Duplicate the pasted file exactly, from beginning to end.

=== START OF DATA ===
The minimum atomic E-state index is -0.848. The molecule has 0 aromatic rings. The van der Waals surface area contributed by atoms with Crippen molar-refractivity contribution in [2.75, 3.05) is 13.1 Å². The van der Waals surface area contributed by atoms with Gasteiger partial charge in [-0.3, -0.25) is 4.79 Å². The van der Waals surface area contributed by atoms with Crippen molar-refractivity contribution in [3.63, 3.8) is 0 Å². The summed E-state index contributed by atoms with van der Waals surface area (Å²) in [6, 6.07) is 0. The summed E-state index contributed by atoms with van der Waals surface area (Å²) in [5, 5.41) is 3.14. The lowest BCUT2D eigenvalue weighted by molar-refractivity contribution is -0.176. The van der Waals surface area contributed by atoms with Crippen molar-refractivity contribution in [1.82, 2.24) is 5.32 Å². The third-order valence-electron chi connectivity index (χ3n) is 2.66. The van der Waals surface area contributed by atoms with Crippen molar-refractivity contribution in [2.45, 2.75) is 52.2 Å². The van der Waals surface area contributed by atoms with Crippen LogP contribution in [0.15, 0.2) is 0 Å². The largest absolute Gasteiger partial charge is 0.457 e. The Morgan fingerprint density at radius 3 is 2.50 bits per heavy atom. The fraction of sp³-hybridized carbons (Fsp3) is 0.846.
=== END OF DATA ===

The minimum atomic E-state index is -0.848. The molecule has 0 aromatic rings. The van der Waals surface area contributed by atoms with Crippen molar-refractivity contribution in [2.75, 3.05) is 13.1 Å². The van der Waals surface area contributed by atoms with Gasteiger partial charge in [-0.3, -0.25) is 4.79 Å². The van der Waals surface area contributed by atoms with Crippen molar-refractivity contribution in [3.63, 3.8) is 0 Å². The summed E-state index contributed by atoms with van der Waals surface area (Å²) in [6, 6.07) is 0. The summed E-state index contributed by atoms with van der Waals surface area (Å²) in [5, 5.41) is 3.14. The lowest BCUT2D eigenvalue weighted by molar-refractivity contribution is -0.176. The van der Waals surface area contributed by atoms with Crippen molar-refractivity contribution in [1.82, 2.24) is 5.32 Å². The third-order valence-electron chi connectivity index (χ3n) is 2.66. The van der Waals surface area contributed by atoms with Crippen molar-refractivity contribution in [2.45, 2.75) is 52.2 Å². The van der Waals surface area contributed by atoms with Crippen LogP contribution in [0.15, 0.2) is 0 Å². The largest absolute Gasteiger partial charge is 0.457 e. The Morgan fingerprint density at radius 3 is 2.50 bits per heavy atom. The fraction of sp³-hybridized carbons (Fsp3) is 0.846.